Art theft is an ancient and complicated crime. When you look at the a few of the most popular cases of art thefts in history, you see thoroughly prepared operations that involve art dealerships, art fakers, mobsters, ransoms, and countless dollars. Here you can check out a few of the most well-known cases of art theft in the history.
The First Theft:
The very first recorded case of art theft remained in 1473, when two panels of altarpiece of the Last Judgment by the Dutch painter Hans Memling were stolen. While the triptych was being transferred by ship from the Netherlands to Florence, the ship was attacked by pirates who took it to the Gdansk cathedral in Poland. Nowadays, the piece is shown at the National Museum in Gdansk where it was just recently moved from the Basilica of the Assumption.
One Of The Most Famous Theft:
The most famous story of art theft includes among the most well-known paintings on the planet and among the most well-known artists in history as a suspect. In the night of August 21, 1911, the Mona Lisa was taken out of the Louver. Soon after, Pablo Picasso was arrested and questioned by the cops, but was launched quickly.
It turned out that the 30 × 21 inch painting was taken by one of the museum workers by the name of Vincenzo Peruggia, who just brought it concealed under his coat. The crime was carefully carried out by a well-known con male, Eduardo de Valfierno, who was sent out by an art faker who intended to make copies and sell them as if they were the initial painting.
While Yves Chaudron, the art faker, was busy developing copies for the famous work of art, Mona Lisa was still concealed at Peruggias house. After 2 years where Peruggia did not hear from Chaudron, he attempted to make the best out of his stolen great. Eventually, Peruggia was captured by the cops while attempting to sell the painting to an art dealer from Florence, Italy. The Mona Lisa was gone back to the Louver in 1913.
The Most significant Theft in the U.S.A:
The greatest art theft in United States took location at the Isabella Stewart Gardner Museum. On the night of March 18, 1990, a group of burglars using police uniforms broke into the museum and took thirteen paintings whose cumulative worth was estimated at around 300 million dollars. The burglars took two paintings and one print by Rembrandt, and works of Vermeer, Manet, Degas, Govaert Flinck, along with a French and a Chinese artifact.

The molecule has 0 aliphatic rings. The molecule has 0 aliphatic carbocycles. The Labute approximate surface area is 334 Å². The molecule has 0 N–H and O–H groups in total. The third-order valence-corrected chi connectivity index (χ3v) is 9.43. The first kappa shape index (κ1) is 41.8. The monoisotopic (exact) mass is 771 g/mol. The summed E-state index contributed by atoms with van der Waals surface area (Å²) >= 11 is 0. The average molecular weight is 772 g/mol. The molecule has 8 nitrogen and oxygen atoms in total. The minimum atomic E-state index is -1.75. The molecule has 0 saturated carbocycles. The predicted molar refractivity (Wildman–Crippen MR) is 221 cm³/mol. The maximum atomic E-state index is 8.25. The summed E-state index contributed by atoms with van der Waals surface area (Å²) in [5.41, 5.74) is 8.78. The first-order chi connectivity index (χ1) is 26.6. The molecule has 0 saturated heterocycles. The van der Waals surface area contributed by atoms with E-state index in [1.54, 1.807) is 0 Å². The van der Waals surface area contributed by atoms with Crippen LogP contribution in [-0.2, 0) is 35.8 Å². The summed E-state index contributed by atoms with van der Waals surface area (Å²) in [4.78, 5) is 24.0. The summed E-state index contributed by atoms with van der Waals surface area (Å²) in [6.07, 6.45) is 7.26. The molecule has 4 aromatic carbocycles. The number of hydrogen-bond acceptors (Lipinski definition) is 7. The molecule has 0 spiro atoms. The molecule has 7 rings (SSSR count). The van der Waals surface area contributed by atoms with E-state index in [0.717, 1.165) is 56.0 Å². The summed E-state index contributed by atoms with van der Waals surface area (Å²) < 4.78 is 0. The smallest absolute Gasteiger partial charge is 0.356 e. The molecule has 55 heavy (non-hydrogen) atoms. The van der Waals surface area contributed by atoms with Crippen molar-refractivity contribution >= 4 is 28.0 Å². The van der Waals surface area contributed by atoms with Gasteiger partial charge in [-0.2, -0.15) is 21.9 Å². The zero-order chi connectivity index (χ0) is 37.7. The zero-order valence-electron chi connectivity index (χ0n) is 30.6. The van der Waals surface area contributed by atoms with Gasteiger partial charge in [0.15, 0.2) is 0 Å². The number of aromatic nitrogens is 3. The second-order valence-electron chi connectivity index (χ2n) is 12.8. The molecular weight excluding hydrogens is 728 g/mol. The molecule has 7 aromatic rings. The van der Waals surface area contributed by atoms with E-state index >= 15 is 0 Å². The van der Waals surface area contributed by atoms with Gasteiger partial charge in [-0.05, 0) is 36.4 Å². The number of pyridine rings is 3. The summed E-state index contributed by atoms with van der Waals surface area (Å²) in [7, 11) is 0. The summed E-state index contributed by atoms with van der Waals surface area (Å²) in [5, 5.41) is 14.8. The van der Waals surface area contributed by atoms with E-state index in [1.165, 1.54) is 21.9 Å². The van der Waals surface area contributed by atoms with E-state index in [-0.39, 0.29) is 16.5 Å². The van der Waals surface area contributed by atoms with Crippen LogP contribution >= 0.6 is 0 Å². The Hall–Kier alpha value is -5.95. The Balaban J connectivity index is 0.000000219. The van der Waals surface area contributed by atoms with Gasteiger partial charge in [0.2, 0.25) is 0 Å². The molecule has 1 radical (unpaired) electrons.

As of yet, none of the paintings have actually been found and the case is still unsolved. According to recent rumors, the FBI are investigating the possibility that the Boston Mob together with French art dealers are connected to the criminal offense.
The painting by Edvard Munchs, The Scream, is probably the most sought after painting by art burglars in history. It has been taken twice and was just recently recuperated. In 1994, during the Winter Season Olympics in Lillehammer, Norway, The Scream was taken from an Oslo gallery by two burglars who broke through an open window, set https://foursquare.com/v/kurt-criter/59ae10555161136b77113e4f off the alarm and left a note saying: thanks for the poor security.
Three months later on, the holders of the painting approached the Norwegian Government with an deal: 1 million dollars ransom for Edvard Munchs The Scream. The Federal government turned down the offer, however the Norwegian police worked together with the British Authorities and the Getty Museum to arrange a sting operation that revived the painting to where it belongs.
While Museum officials waiting for the thieves to request ransom cash, reports claimed that both paintings were burned to conceal proof. Ultimately, the Norwegian cops discovered the 2 paintings on August 31, 2006 but the realities on how they were recuperated are not known.
When you look at the some of the most well-known cases of art thefts in history, you see completely prepared operations that involve art dealers, art fakers, mobsters, ransoms, and millions of dollars. The most famous story of art theft includes one of the most popular paintings in the world and one of the most https://www.yelp.com/biz/kurt-criter-denver-2 popular artists in history as a suspect. The criminal activity was thoroughly performed by a infamous con man, Eduardo de Valfierno, who was sent out by an art faker who planned to make https://www.quora.com/profile/Kurt-Criter copies and sell them as if they were the original painting.
Eventually, Peruggia was caught by the cops while trying to sell the painting to an art dealer from Florence, Italy. The painting by Edvard Munchs, The Scream, is probably the most sought after painting by art thieves in history.